Weekly Preference Review: ETF Rebalances Push Preferences
This article was first published to Systematic Income subscribers and free trials on October 9th.
Welcome to another installment of our weekly Preference Market Review, where we discuss preferred bond and baby bond market activity both from the bottom up, highlighting individuals news and events, as well as top-down, providing an overview of the wider market. We also try to add historical context as well as relevant themes that seem to be driving the markets or that investors should be aware of. This update covers the period up to the first week of October.
Be sure to check out our other weekly updates covering BDC as well as CEF markets for insights across the entire revenue space.
The preferred shares sector fell slightly in the first week of October as yields on long-term Treasury bills rose somewhat. September was the worst month for space since March 2020 and October has yet to bring much relief.
All privileged sectors are now in the red since the beginning of the year, even the energy sector.
Preferred share yields have reached new highs, as shown in the following chart.
However, credit spreads have not reached new highs and remain at average levels.
Although yields have risen significantly, the preferred stock sector is far from at a difficult level, suggesting that higher quality preferred stocks make more sense for new capital allocation.
The preferred share market is going through one of the most volatile times in recent history. However, even by this metric, month-end price action in September was unusual, with many favorite stocks trading in high single digits.
We specifically recorded big moves in NLY favorites. As is often the case, when we see month-end volatility, ETF rebalancing is likely the culprit. The following table shows the holdings of NLY preferred shares by the largest preferred fund iShares Preferred and Income Securities ETF (PFF).
The chart shows that the fund bought 150,000 NLY preferred shares on September 30, which equates to around 90% of each share’s daily volume. This all happened in the last half hour of trading, as seen in the following 30 minute volume bar chart.
This kind of volume at the end of the day on Friday will leave its mark. The following chart shows the average daily total return of the 3 NLY preferred stocks, which was unusual in the post-COVID era.
The obvious question is whether investors can take advantage of this kind of momentum. In theory the answer is clearly yes, but in practice this is unlikely for the vast majority of investors. To take advantage of this model, investors should know the performance of the underlying index as well as how the fund manages index sampling. The strong rally in all 3 stocks along with the lack of significant gains before the jump also suggests that the pattern is likely difficult to monetize. Investors can take advantage of this model, however, by providing liquidity to the funds, i.e. selling on big rises and buying cheap securities on big declines, in the hope that returns will eventually renormalize.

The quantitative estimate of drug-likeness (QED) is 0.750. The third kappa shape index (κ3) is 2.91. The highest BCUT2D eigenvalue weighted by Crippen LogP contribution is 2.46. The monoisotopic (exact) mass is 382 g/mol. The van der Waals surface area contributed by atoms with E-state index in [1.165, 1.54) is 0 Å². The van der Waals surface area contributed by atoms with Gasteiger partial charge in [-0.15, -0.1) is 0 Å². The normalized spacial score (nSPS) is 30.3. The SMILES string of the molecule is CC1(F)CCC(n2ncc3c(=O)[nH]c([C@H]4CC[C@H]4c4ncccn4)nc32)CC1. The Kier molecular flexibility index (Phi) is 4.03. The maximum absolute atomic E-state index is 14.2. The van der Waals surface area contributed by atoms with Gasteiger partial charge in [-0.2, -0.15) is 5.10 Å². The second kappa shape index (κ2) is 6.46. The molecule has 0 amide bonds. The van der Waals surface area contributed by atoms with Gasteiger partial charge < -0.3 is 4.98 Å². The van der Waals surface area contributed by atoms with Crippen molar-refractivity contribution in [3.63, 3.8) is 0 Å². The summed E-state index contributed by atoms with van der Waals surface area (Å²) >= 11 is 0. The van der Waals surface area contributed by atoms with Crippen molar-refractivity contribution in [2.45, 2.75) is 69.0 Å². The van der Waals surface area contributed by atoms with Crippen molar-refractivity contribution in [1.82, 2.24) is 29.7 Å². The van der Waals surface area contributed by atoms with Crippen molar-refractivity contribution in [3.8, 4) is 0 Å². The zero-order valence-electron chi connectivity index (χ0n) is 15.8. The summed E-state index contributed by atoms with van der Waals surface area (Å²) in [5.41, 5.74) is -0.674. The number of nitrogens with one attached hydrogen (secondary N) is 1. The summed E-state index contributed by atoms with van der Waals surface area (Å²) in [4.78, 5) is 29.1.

This week, we’ve added a number of titles to our toolset. Specifically, we’ve added the favourite, fractional premium Banks’ favorite Series H (KEY.PL), which trades at a discounted yield of 6.36%, as well as the lower-grade Merchants Bancorp Series D (MBINM), which is trading at a discounted yield of 7.96%. . Both actions are the best choices in their suites.
The BB+ rated surname Ford 6.5% 2062 bond (F.PD) has been added to the Baby Bond Tool. It looks more attractive than F.PC and is trading at a yield of 7.01%. It’s a good choice for investors looking to buy a decent quality bond with a longer duration.
Position and takeaways
This week, we moved from Repurchased Floating Rate Preferred Bank (PNC.PP) to another ZIONO Preferred Bank (from Zions Bank (ZION)) in our Defensive Income Portfolio. ZIONO will float in March 2023 unless redeemed. ZIONO’s reset yield is 8.9%, i.e. this is the yield it will have at the current price on the first call date (March 2023) of Libor futures current, which is pretty good. It could also be redeemed, but if that happens, YTC is decent at 6.3% for 5 months.
The Fed’s hawkish discussions are putting some pressure on the markets. Mary Daly (SF Fed chief) said she doesn’t expect any policy rate cut next year. Raphael Bostic (Head of the Atlanta Fed) said he wants to see the rate go up to 4-4.5% and stay there for a while. OPEC’s decision to cut production by 2 million barrels – the most ever (to keep Brent above $90 it seems) – should keep pressure on inflation and prevent the Fed to quickly reverse the increases. This should, in turn, continue to support preferences that will be reset over the next year like ZIONO, NLY.PG, and others that are all worth checking out.